• Outdoor facilitators remove barriers for participants. Facilitators encourage inclusivity for people who may not otherwise have access such as people with disabilities, anxiety, physical limitations, typically marginalized groups etc. Enjoying outdoor experiences can be challenging at best, and oftentimes an insurmountable barrier facilitators can help remove.
  • Outdoor facilitators help with risk management, as most of whom are required to have first aid and CPR training at a minimum. Facilitators provide more eyes and ears for potential issues and enhance the ability to provide emergency services. 
  • Outdoor facilitators educate as they lead experiences – proper technique, history of area, value of conservation, etc. Respect for the land is fostered through shared experiences led by experts within outdoor recreation.
  • Outdoor facilitators are advocates for sustainable use and good outdoor ethics.  Facilitators understand the importance of conservation and share how important habitat and conserved lands and waters are to all.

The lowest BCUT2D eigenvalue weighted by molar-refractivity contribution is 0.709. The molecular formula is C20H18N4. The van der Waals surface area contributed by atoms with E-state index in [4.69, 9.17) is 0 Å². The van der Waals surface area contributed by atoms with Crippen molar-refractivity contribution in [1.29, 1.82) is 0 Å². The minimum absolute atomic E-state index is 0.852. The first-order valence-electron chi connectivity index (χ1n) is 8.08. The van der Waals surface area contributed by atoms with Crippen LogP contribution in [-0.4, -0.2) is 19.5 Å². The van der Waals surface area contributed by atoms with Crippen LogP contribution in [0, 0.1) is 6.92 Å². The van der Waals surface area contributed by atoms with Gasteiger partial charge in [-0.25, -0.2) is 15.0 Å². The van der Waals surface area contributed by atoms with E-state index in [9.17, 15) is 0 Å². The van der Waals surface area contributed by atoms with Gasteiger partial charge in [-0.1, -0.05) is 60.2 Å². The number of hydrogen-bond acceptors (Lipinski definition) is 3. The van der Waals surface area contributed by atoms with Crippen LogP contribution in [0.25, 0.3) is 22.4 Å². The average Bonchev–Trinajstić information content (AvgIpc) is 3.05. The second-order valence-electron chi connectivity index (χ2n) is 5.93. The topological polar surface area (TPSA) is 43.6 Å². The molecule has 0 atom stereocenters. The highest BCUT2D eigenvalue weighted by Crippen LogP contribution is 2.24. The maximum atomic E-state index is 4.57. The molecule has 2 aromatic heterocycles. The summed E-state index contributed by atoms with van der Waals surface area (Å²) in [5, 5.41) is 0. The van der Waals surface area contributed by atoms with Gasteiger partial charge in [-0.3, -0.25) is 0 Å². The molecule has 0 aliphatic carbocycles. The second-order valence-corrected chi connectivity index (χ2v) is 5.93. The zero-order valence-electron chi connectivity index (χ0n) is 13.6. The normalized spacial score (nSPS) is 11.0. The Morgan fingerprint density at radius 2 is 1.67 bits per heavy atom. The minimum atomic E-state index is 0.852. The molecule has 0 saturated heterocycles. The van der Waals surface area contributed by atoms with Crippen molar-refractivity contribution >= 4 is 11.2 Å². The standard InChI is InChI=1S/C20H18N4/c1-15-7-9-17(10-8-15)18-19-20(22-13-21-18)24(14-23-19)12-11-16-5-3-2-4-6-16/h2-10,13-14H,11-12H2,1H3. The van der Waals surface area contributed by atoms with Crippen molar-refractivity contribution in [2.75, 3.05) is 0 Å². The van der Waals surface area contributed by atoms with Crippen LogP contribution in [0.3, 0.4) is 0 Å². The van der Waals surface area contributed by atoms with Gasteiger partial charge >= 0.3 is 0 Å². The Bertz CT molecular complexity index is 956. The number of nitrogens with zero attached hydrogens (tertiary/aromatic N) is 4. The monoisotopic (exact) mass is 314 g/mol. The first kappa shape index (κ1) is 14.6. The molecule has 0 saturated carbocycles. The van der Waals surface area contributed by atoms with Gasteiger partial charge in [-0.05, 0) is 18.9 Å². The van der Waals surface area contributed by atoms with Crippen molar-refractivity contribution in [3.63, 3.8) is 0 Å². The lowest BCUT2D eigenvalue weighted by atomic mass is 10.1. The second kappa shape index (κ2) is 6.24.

• Outdoor facilitators are leaders that provide a knowledgeable and safe experience for all who recreate. Outdoor recreation is also a great avenue to develop leadership skills. 
  • Outdoor facilitators help participants see the mental health benefits of the outdoors. Facilitators help with the previously mentioned areas, allowing participants to unwind and not stress about other responsibilities. Time in the outdoors can bring stress relief and improve mental clarity.